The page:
So your website has been de-listed or penalized by Google because you or your agency were not following white hat SEO best practices. You’re losing money; you don’t know why Google would do such a horrible thing to your website. The time has come to submit a reconsideration request to Google to explain your situation.
Below you will find the 7 step process we take when creating a reconsideration request for businesses who have come to us in a frenzy because something horrible has happened to their business. Only submit the reconsideration request after you take action to fix the issues with your site.
Step 1: Research, Research, Research
Google quality guidelines include violations such as cloaking, link schemes, hidden links or text, keyword stuffing, creating multiple domains or subdomains with the same content, creating pages that contain programs with malicious behavior, doorway pages, and duplicate content due to affiliate programs.
- The first step is to do a complete SEO audit of your website. This includes doing a complete technical, link, and content analysis to ensure the site does not violate any Google quality guidelines.
- Then, dig into your analytics data to find what day and time the drop happened, what pages or site sections were affected, and if it’s isolated to only Google, or if all search engines dropped.
- You should also check your referring keywords in Google Webmaster Tools to determine if someone has hacked your site and placed hidden text or links on your website – you will start to see off-topic keywords in the data.
Step 2: Tell Google Why Your Site Exists
This overview should include what you do, who you’re owned by, the purpose and overall mission of the website, and the goal of the website for a user.
Step 3: What Happened
This part of the reconsideration request is where you will utilize the research you had done and explain what happened. You will need to go into depth within this section, so I would suggest taking your time when doing the research, so you are able and paint a complete picture of the website as you see it.
Step 4: Be Honest – Google Has Heard Every Excuse In The Book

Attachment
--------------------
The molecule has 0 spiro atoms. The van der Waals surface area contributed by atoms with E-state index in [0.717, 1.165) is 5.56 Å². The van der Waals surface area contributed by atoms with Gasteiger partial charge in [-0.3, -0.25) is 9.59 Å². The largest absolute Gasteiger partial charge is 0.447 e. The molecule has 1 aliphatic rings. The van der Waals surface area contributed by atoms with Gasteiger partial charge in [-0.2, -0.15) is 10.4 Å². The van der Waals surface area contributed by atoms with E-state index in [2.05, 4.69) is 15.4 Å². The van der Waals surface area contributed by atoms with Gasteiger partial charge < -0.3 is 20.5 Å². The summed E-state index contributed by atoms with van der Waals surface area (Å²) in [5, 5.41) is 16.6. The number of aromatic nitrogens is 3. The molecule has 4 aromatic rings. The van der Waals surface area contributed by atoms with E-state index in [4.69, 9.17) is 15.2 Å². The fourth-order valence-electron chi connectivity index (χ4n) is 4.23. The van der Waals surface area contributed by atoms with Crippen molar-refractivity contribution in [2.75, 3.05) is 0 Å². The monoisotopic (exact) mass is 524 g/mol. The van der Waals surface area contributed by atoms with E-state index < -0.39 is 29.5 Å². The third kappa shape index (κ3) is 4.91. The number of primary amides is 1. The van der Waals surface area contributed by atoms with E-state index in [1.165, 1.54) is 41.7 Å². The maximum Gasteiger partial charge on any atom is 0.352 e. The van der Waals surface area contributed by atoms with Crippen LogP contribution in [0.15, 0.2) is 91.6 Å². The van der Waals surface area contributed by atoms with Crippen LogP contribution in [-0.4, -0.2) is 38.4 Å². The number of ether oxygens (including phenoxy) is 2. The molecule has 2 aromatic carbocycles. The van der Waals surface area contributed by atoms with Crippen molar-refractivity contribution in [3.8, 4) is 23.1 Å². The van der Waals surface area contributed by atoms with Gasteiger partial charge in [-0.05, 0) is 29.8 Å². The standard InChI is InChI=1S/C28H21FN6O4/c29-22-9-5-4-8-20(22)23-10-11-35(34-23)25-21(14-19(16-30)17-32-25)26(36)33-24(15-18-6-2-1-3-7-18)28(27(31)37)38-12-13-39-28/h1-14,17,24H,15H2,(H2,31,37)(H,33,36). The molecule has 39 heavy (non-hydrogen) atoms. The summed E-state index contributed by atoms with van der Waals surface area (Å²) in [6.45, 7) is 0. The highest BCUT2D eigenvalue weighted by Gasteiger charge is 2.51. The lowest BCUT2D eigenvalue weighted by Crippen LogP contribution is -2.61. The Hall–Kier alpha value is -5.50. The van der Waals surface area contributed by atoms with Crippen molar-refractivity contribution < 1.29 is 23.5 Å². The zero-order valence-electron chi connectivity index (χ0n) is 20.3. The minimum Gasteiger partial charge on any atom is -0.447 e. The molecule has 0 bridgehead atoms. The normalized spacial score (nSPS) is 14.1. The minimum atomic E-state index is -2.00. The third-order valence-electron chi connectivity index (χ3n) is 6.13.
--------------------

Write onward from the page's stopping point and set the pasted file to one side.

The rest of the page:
Growing up, we are taught that honesty is the best policy and that although it may hurt upfront, to tell the truth, in the long run, it will all work out for the best. This holds true for writing your reconsideration request as well. I feel comfortable in saying that 85-90% of the time, if you do your research, read over the webmaster quality guidelines, and think back to marketing programs you have done for the site over the last few months, you will be able to come up with a few things that might not have been pearly white. I would also say that you don’t need to get real granular with this to the point of writing a 2 page paper about every link or every change you made to the website. But I would recommend coming clean if you have taken part in anything that you feel violated the quality guidelines.
Step 5: Conclusion
You’ve explained the situation, confessed to any wrongdoings, fixed the issues you found during your research, and is now ready to conclude this reconsideration request.
If you are sure you’ve fixed everything, I would conclude the body of the reconsideration request by saying something like
We’ve gone over the Google Webmaster Guidelines and can’t find any violations. If there is still something that we are not seeing please let us know.
Step 6: Give it your John Hancock.
Sign your name, title, and website at the bottom. Don’t sign some fake name at the bottom of the reconsideration request or be deceptive – reconsideration requests require complete honesty and transparency.
Step 7: Make It Official
Go to the Google reconsideration request webpage and send it to Google.
In most cases, the only response you will receive from Google will something like:
We’ve received a request from a site owner to reconsider how we index the following site: yoursite.com
We’ll review the site. If we find that it’s no longer in violation of our Webmaster Guidelines, we’ll reconsider our indexing of the site. Please allow several weeks for the reconsideration request. We do review all requests, but unfortunately we can’t reply individually to each request.
You will probably also receive an email from them when they have reviewed your request, usually saying:
We received a request from a site owner to reconsider how we index the following site: yoursite.com.
We’ve now reviewed your site. When we review a site, we check to see if it’s in violation of our Webmaster Guidelines. If we don’t find any problems, we’ll reconsider our indexing of your site. If your site still doesn’t appear in our search results, check our Help Center for steps you can take.
We have helped many websites through this process, so if you’d like us to review your reconsideration request and provide consulting through this difficult time, please let us know, and we will be glad to help you out.
If you don’t get a response, you might think you need to submit again ASAP or be wondering how long you have to wait to submit another reconsideration request? Google says to wait at least 2 weeks prior to submitting a second request for review.
Removing links takes time. Due to the large volume of requests we receive, and to give you a better chance of your next reconsideration request being successful, we won’t review another request from this site for a few weeks from now. We recommend that you take the necessary time to remove unnatural backlinks to your site, and then file another reconsideration request. – Google